Google Declines Yahoo Search Deal

- November 11, 2008

Yahoo’s fate has been a hot topic of discussion for most of 2008. Earlier this year, there was talk about Microsoft acquiring Yahoo for $45 billion. On June 12th, Google announced an advertising agreement that gave Yahoo the option of using Google to provide ads on its network of websites in the U.S. and Canada.  However, on November 5th, it was announced that Google decided to end the agreement with Yahoo Search, in order to avoid a challenge from the U.S Justice Department.

David Drummond, Senior Vice President and Chief Legal Officer at Google, said in the Google blog, “After four months of review, including discussions of various possible changes to the agreement, it’s clear that government regulators and some advertisers continue to have concerns about the agreement. Pressing ahead risked not only a protracted legal battle but also damage to relationships with valued partners. That wouldn’t have been in the long term interests of Google or our users, so we have decided to end the agreement. Google plans on staying focused on what they do best: creating useful products for our users and partners.”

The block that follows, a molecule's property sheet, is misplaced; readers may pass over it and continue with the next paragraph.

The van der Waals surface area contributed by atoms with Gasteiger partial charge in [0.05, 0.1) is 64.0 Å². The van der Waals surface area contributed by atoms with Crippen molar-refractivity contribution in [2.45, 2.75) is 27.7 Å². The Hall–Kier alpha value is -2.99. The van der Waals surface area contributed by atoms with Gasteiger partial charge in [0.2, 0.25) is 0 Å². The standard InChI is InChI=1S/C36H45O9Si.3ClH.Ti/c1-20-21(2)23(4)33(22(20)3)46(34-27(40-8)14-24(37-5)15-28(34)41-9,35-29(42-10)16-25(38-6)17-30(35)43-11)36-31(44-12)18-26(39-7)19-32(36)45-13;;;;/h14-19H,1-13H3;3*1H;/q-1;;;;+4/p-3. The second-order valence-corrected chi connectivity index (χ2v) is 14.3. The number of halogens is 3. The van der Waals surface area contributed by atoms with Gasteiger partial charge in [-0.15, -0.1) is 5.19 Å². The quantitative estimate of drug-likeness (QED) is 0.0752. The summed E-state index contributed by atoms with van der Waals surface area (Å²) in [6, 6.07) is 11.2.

The partnership between Google and Yahoo was originally discussed to prevent Microsoft from purchasing Yahoo. The acquisition of Yahoo by Microsoft would have proposed a more serious competitor to Google.  To avoid this acquisition, Google’s management took a risk by agreeing to the Yahoo partnership, knowing the merger would intensify the government’s scrutiny of Google’s dominance.  Many industry professionals feel that Google already has too much power, and it doesn’t seem to be slowing down anytime soon. According to a recent article in Ad Age, Google’s search-query share hit 63% in August. 

Now that Google declined the Yahoo search deal, many still believe Microsoft will make another attempt to purchase Yahoo’s search engine, especially now that it can be bought for much less then the originally proposed $45 billion.  Another theory is that Yahoo will join forces with a combination of AOL,, and News Corp. Most marketers want to see healthy competition in the search engine space. Healthy competition results in lower prices and a more even playing ground.  By joining forces with any of the above mentioned, Yahoo could become the second biggest player in the search engine space.

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